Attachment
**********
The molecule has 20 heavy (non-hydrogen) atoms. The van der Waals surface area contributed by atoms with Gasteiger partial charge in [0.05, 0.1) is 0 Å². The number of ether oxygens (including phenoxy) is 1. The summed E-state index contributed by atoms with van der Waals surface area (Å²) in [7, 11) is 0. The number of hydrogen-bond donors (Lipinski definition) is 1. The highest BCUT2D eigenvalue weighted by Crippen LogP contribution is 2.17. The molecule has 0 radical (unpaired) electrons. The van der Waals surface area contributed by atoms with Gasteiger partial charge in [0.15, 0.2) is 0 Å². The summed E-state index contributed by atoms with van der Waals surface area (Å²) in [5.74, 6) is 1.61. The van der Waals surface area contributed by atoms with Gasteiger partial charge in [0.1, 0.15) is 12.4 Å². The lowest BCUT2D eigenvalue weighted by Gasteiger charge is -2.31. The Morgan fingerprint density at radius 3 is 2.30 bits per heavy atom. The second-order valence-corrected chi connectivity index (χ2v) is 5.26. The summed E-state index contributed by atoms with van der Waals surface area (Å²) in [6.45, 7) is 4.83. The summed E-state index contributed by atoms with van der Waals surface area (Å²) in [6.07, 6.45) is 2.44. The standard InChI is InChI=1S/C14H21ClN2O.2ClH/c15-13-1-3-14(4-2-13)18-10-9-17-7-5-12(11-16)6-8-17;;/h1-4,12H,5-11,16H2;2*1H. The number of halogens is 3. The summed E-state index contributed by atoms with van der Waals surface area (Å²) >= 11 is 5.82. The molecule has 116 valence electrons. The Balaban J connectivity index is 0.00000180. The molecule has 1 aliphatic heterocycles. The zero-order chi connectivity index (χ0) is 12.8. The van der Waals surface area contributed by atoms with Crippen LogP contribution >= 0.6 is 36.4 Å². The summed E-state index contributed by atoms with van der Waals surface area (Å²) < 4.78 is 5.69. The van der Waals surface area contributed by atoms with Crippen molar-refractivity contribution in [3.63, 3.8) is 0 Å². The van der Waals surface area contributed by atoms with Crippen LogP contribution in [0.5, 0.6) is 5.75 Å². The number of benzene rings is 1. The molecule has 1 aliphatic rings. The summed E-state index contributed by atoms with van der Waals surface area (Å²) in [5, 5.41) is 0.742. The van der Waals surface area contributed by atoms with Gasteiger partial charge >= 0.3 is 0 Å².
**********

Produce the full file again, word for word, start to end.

The molecule has 20 heavy (non-hydrogen) atoms. The van der Waals surface area contributed by atoms with Gasteiger partial charge in [0.05, 0.1) is 0 Å². The number of ether oxygens (including phenoxy) is 1. The summed E-state index contributed by atoms with van der Waals surface area (Å²) in [7, 11) is 0. The number of hydrogen-bond donors (Lipinski definition) is 1. The highest BCUT2D eigenvalue weighted by Crippen LogP contribution is 2.17. The molecule has 0 radical (unpaired) electrons. The van der Waals surface area contributed by atoms with Gasteiger partial charge in [0.15, 0.2) is 0 Å². The summed E-state index contributed by atoms with van der Waals surface area (Å²) in [5.74, 6) is 1.61. The van der Waals surface area contributed by atoms with Gasteiger partial charge in [0.1, 0.15) is 12.4 Å². The lowest BCUT2D eigenvalue weighted by Gasteiger charge is -2.31. The Morgan fingerprint density at radius 3 is 2.30 bits per heavy atom. The second-order valence-corrected chi connectivity index (χ2v) is 5.26. The summed E-state index contributed by atoms with van der Waals surface area (Å²) in [6.45, 7) is 4.83. The summed E-state index contributed by atoms with van der Waals surface area (Å²) in [6.07, 6.45) is 2.44. The standard InChI is InChI=1S/C14H21ClN2O.2ClH/c15-13-1-3-14(4-2-13)18-10-9-17-7-5-12(11-16)6-8-17;;/h1-4,12H,5-11,16H2;2*1H. The number of halogens is 3. The summed E-state index contributed by atoms with van der Waals surface area (Å²) >= 11 is 5.82. The molecule has 116 valence electrons. The Balaban J connectivity index is 0.00000180. The molecule has 1 aliphatic heterocycles. The zero-order chi connectivity index (χ0) is 12.8. The van der Waals surface area contributed by atoms with Crippen LogP contribution >= 0.6 is 36.4 Å². The summed E-state index contributed by atoms with van der Waals surface area (Å²) < 4.78 is 5.69. The van der Waals surface area contributed by atoms with Crippen molar-refractivity contribution in [3.63, 3.8) is 0 Å². The van der Waals surface area contributed by atoms with Crippen LogP contribution in [0.5, 0.6) is 5.75 Å². The number of benzene rings is 1. The molecule has 1 aliphatic rings. The summed E-state index contributed by atoms with van der Waals surface area (Å²) in [5, 5.41) is 0.742. The van der Waals surface area contributed by atoms with Gasteiger partial charge >= 0.3 is 0 Å².